Ratepayer risk?

Whistle-blowers are expressing concern over a state Senate bill, recently amended, that they fear could stick NV Energy’s Nevada ratepayers with the costs of a billion-dollar transmission line intended primarily to ship electricity to California.

Because recent environmental lawsuits blocked solar projects in the California desert, utility companies there will be lucky to get halfway to their state-imposed mandate of 30 percent power generation from renewable sources anytime soon. NV Energy thus sees an opportunity to sell higher-priced electricity from Nevada solar, geothermal and wind farms to California.

But in a May 19 letter to Assemblyman Kelvin Atkinson, of the Assembly Committee on Commerce and Labor, Attorney General Catherine Cortez Masto notes that if Senate Bill 488 passes and “NV Energy’s plans are not fully successful, Nevada ratepayers could bear a substantial portion of the $1 billion estimated cost. This is a significant risk” to ratepayers.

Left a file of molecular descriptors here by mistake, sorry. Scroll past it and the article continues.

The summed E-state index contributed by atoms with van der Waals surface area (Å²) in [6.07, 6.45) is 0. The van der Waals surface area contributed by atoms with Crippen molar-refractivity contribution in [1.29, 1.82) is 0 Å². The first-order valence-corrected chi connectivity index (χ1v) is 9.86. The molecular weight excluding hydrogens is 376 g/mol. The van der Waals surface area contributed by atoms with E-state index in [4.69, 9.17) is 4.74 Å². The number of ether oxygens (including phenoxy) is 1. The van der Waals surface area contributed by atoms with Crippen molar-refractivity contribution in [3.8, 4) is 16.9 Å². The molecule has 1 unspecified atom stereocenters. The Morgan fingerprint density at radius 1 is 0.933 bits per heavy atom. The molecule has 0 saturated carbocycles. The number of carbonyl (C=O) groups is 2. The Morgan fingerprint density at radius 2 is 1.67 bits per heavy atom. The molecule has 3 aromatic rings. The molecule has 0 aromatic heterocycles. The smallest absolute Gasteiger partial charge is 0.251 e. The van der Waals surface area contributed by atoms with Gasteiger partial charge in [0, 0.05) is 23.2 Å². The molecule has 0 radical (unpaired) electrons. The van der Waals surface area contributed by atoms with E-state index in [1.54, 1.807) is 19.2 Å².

“Further,” writes the attorney general, while independent firms stand ready to build such lines, “SB488 provides competitive advantages to NV Energy over independent transmission developers because NV Energy has the ability to have Nevada ratepayers bear the risks/costs associated with speculative investments.”

Not only that, SB488 as amended could allow NV Energy to come back after the fact and ask the Public Utilities Commission to make ratepayers help cover the costs of “construction of transmission facilities” not included in the utility’s most recent three-year resource plan filing.

Renewable energy sources are heavily subsidized. Even then, concerns over cost and reliability mean energy companies buy large amounts only when required to do so by law. When those subsidies run out, transmission lines targeted for such deliveries could become costly white elephants.

NV Energy officials deny Nevadans bear any risk. And spokesman Rob Stillwell said Friday the new construction authorization sought in SB488 could actually benefit Nevada ratepayers, because profits made by selling excess renewable power to other states could be used to reduce rates.

But Ms. Cortez Masto’s point is well taken. SB488 could spread risk to the public. If there were a case to be made for this, why was it not given a timely airing, months ago?

SB488 should be defeated.

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